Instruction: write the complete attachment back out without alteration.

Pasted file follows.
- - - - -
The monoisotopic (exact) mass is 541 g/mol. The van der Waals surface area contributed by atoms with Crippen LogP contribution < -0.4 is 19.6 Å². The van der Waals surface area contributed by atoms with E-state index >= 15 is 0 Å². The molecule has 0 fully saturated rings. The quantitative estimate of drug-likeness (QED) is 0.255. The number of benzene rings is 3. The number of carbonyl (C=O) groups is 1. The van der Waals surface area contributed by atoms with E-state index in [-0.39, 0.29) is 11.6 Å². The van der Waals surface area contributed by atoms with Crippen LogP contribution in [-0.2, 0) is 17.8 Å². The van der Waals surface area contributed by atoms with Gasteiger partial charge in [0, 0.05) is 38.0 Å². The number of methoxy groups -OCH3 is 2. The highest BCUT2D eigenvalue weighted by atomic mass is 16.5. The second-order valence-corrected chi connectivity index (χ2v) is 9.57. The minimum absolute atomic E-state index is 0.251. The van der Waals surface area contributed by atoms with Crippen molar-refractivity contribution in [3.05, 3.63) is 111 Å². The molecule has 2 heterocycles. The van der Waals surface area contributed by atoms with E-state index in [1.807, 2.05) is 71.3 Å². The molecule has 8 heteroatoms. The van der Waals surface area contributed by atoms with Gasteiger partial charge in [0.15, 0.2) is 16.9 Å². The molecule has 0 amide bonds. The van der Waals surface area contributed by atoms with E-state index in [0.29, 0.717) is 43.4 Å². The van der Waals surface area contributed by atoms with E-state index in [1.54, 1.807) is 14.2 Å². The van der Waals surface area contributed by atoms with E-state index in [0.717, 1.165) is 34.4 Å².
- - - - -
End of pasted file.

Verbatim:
The monoisotopic (exact) mass is 541 g/mol. The van der Waals surface area contributed by atoms with Crippen LogP contribution < -0.4 is 19.6 Å². The van der Waals surface area contributed by atoms with E-state index >= 15 is 0 Å². The molecule has 0 fully saturated rings. The quantitative estimate of drug-likeness (QED) is 0.255. The number of benzene rings is 3. The number of carbonyl (C=O) groups is 1. The van der Waals surface area contributed by atoms with E-state index in [-0.39, 0.29) is 11.6 Å². The van der Waals surface area contributed by atoms with Crippen LogP contribution in [-0.2, 0) is 17.8 Å². The van der Waals surface area contributed by atoms with Gasteiger partial charge in [0, 0.05) is 38.0 Å². The number of methoxy groups -OCH3 is 2. The highest BCUT2D eigenvalue weighted by atomic mass is 16.5. The second-order valence-corrected chi connectivity index (χ2v) is 9.57. The minimum absolute atomic E-state index is 0.251. The van der Waals surface area contributed by atoms with Crippen molar-refractivity contribution in [3.05, 3.63) is 111 Å². The molecule has 2 heterocycles. The van der Waals surface area contributed by atoms with E-state index in [1.807, 2.05) is 71.3 Å². The molecule has 8 heteroatoms. The van der Waals surface area contributed by atoms with Gasteiger partial charge in [0.15, 0.2) is 16.9 Å². The molecule has 0 amide bonds. The van der Waals surface area contributed by atoms with E-state index in [0.29, 0.717) is 43.4 Å². The van der Waals surface area contributed by atoms with E-state index in [1.54, 1.807) is 14.2 Å². The van der Waals surface area contributed by atoms with E-state index in [0.717, 1.165) is 34.4 Å².